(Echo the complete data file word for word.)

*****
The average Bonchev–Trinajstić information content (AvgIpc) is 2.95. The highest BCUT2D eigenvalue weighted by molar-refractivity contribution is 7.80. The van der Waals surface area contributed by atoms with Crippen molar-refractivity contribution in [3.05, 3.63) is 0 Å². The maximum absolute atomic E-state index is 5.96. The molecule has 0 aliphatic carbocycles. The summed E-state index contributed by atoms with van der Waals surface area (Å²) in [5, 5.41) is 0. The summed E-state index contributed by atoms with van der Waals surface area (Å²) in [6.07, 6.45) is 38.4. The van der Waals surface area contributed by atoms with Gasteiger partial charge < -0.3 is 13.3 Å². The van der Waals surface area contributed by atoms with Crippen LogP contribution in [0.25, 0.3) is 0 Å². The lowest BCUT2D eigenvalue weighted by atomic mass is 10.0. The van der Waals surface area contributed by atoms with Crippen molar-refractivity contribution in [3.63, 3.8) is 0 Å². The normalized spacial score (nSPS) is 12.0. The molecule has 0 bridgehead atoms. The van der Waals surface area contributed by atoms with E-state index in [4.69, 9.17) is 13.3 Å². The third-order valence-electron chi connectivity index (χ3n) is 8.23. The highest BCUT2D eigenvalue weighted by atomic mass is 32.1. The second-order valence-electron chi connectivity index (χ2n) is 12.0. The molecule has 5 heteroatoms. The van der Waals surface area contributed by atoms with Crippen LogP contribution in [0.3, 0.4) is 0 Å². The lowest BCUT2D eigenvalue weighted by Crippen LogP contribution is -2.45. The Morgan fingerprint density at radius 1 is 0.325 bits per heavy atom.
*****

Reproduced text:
The average Bonchev–Trinajstić information content (AvgIpc) is 2.95. The highest BCUT2D eigenvalue weighted by molar-refractivity contribution is 7.80. The van der Waals surface area contributed by atoms with Crippen molar-refractivity contribution in [3.05, 3.63) is 0 Å². The maximum absolute atomic E-state index is 5.96. The molecule has 0 aliphatic carbocycles. The summed E-state index contributed by atoms with van der Waals surface area (Å²) in [5, 5.41) is 0. The summed E-state index contributed by atoms with van der Waals surface area (Å²) in [6.07, 6.45) is 38.4. The van der Waals surface area contributed by atoms with Gasteiger partial charge < -0.3 is 13.3 Å². The van der Waals surface area contributed by atoms with Crippen LogP contribution in [0.25, 0.3) is 0 Å². The lowest BCUT2D eigenvalue weighted by atomic mass is 10.0. The van der Waals surface area contributed by atoms with Crippen molar-refractivity contribution in [3.63, 3.8) is 0 Å². The normalized spacial score (nSPS) is 12.0. The molecule has 0 bridgehead atoms. The van der Waals surface area contributed by atoms with E-state index in [4.69, 9.17) is 13.3 Å². The third-order valence-electron chi connectivity index (χ3n) is 8.23. The highest BCUT2D eigenvalue weighted by atomic mass is 32.1. The second-order valence-electron chi connectivity index (χ2n) is 12.0. The molecule has 5 heteroatoms. The van der Waals surface area contributed by atoms with Crippen LogP contribution in [0.3, 0.4) is 0 Å². The lowest BCUT2D eigenvalue weighted by Crippen LogP contribution is -2.45. The Morgan fingerprint density at radius 1 is 0.325 bits per heavy atom.